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It's varied. Initially my husband was in full denial that anything was wrong with Connor. So I did it all, and he ignored it all. In fact, even went so far as to suggest that I was imagining everything, making stuff up, exaggerating symptoms, etc. It became devisive, and in all honesty, I'm not sure how our marriage survived. We weren't partners in anything for a while, probably a year.<br><br>
Then I had to learn how to include husband. I was so used to doing it all, I didn't know how to relinquish any. And the vague "why don't you care more" wasn't helpful to him. I didn't know how to let him in, he didn't know how to get in. It was learned helplessness on his part, and it was also enabling on my part.<br><br>
So I changed my approach to being more direct. "Honey, Connor has an appt with a new dr on this time/day. I need you to be there. I will reschedule if necessary." "The dr brought up this issue [human milk fortifier, for example], here are some links, I want to sit down and talk about this together after the kids are in bed."<br><br>
So it started slowly. I also left out pamphlets and packets of info in the bathroom, on the computer desk, etc. I left webpages open on the computer. I started conversations in the car (when he couldn't run away from me!). Then I included him in the appts. Now he is the one who takes Connor to one of his therapies every week because it fits into his schedule better than it fits into mine (by design! I intentionally picked that therapy slot).<br><br>
Try try try to take the emotion out of it ("Don't you care about your son's future??") because that will only put him on the defensive. Make him see that you want him involved in the decision making. "Honey, DS is approaching school age, we have to decide if we want him in a Total Communication class, or Auditory Verbal. I've been reading up on it a little, here's some links, I want your opinion." Then a few days later ask a specific question "If we choose Auditory Verbal for school, do we still want to use ASL at home? If we choose Total Communication, do we want to try to increase his private speech therapy?"<br><br>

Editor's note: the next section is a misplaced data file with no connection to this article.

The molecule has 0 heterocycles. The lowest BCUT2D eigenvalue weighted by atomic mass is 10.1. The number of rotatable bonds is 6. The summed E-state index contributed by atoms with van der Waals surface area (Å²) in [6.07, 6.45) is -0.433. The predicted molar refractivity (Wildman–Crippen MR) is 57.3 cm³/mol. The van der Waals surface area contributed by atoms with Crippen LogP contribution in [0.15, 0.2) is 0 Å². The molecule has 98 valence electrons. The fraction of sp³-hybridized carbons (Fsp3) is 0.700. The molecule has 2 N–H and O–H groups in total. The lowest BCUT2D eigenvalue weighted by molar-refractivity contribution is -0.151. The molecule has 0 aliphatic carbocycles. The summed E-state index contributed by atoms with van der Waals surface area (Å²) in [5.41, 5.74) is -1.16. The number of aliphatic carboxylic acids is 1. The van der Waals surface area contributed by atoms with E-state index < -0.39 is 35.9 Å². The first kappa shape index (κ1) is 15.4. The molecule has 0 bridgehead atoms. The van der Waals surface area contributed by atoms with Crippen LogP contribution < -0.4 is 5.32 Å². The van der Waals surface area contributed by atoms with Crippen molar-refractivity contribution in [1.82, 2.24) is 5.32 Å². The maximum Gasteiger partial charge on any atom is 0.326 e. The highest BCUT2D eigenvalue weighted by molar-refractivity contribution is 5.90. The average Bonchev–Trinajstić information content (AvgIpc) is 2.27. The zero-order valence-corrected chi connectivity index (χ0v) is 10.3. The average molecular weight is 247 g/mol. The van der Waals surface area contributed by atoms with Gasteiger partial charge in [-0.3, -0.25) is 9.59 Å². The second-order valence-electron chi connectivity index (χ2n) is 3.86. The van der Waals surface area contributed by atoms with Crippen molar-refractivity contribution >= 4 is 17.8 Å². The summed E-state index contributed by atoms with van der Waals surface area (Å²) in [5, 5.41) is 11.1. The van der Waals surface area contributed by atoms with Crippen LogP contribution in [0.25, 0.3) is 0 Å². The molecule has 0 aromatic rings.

Other than that...I try to be open and honest. I found myself silently steaming about his non-involvement, then I'd lash out about other stuff (the dishes, the laundry, him eating too much junk food, him being impatient with the kids) But that was hardly fair, because he didn't know that I was so upset! I was being too passive-aggressive, and men don't respond to that.<br><br>
And, I have to say...don't let him try to say "well I have to work all day" because *I* am the working parent in our family, yet I handle all things medical with all of the kids. Part of it is my desire to control, and the fact that I'm more organized (and have a very flexible job!) but still...I do it, and so can he. If you're home, then it might be that you do somewhat more than him, but he should still be involved. Tell him about every appt, specifically tell him if you want him to be there (and offer to reschedule if necessary), and then in the evening tell him how the appt went.
 

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My husband helps a lot with day to day things. For example I noticed he threw in a load of laundry before he left for work today and he baked enough granola this morning for all of us. It was waiting on the stove when I got up and he even put out bowls for all of us (I assume he was getting his own so got out enough breakfast dishes for everyone). He always helps with showers and bedtime. I can go out to dinner with friends without worrying about meds or routines. That sort of thing. It sounds like maybe your hubby is simply not at home much at all due to work or related. I've got friends (without special needs kids) in that situation and it is very hard. I would be very upset if my husband never went to certain appointments with us. I feel for you if I'm understanding that correctly. <img alt="" class="inlineimg" src="http://www.mothering.com/discussions/images/smilies/hug.gif" style="border:0px solid;" title="hug"> Your needs aren't being met (say for family support) and that's not going to bode well for marriage long term. So once you figure out what is reasonable to expect and what you really need I think this needs to be worked out for the health of your relationship.<br><br>